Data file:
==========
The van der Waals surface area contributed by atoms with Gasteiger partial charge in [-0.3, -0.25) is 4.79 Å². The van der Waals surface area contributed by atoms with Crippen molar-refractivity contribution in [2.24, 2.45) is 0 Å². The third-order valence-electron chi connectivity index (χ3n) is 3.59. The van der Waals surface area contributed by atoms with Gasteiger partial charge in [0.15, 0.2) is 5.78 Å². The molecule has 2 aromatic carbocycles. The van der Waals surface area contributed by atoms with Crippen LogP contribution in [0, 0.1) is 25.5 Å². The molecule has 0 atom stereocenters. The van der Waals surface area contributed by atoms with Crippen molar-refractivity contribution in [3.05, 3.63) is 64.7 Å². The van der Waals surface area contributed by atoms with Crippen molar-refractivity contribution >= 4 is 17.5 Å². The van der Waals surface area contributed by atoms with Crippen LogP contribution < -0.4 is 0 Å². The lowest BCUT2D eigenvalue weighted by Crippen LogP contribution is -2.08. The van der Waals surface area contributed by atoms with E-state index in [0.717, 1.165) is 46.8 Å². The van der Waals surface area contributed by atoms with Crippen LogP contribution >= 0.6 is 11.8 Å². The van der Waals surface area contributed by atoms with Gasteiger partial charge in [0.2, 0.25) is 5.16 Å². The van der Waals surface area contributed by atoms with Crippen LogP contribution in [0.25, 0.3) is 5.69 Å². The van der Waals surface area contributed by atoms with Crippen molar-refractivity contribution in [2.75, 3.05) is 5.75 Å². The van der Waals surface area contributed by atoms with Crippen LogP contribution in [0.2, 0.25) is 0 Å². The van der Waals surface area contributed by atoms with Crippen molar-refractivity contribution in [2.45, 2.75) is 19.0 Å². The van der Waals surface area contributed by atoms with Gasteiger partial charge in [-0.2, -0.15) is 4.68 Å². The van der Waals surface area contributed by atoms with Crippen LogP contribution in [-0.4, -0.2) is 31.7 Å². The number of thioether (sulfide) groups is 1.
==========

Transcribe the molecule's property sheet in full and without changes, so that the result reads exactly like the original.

The van der Waals surface area contributed by atoms with Gasteiger partial charge in [-0.3, -0.25) is 4.79 Å². The van der Waals surface area contributed by atoms with Crippen molar-refractivity contribution in [2.24, 2.45) is 0 Å². The third-order valence-electron chi connectivity index (χ3n) is 3.59. The van der Waals surface area contributed by atoms with Gasteiger partial charge in [0.15, 0.2) is 5.78 Å². The molecule has 2 aromatic carbocycles. The van der Waals surface area contributed by atoms with Crippen LogP contribution in [0, 0.1) is 25.5 Å². The molecule has 0 atom stereocenters. The van der Waals surface area contributed by atoms with Crippen molar-refractivity contribution in [3.05, 3.63) is 64.7 Å². The van der Waals surface area contributed by atoms with Crippen molar-refractivity contribution >= 4 is 17.5 Å². The van der Waals surface area contributed by atoms with Crippen LogP contribution < -0.4 is 0 Å². The lowest BCUT2D eigenvalue weighted by Crippen LogP contribution is -2.08. The van der Waals surface area contributed by atoms with E-state index in [0.717, 1.165) is 46.8 Å². The van der Waals surface area contributed by atoms with Crippen LogP contribution >= 0.6 is 11.8 Å². The van der Waals surface area contributed by atoms with Gasteiger partial charge in [0.2, 0.25) is 5.16 Å². The van der Waals surface area contributed by atoms with Crippen LogP contribution in [0.25, 0.3) is 5.69 Å². The van der Waals surface area contributed by atoms with Crippen molar-refractivity contribution in [2.75, 3.05) is 5.75 Å². The van der Waals surface area contributed by atoms with Crippen LogP contribution in [0.2, 0.25) is 0 Å². The van der Waals surface area contributed by atoms with Crippen molar-refractivity contribution in [2.45, 2.75) is 19.0 Å². The van der Waals surface area contributed by atoms with Gasteiger partial charge in [-0.2, -0.15) is 4.68 Å². The van der Waals surface area contributed by atoms with Crippen LogP contribution in [-0.4, -0.2) is 31.7 Å². The number of thioether (sulfide) groups is 1.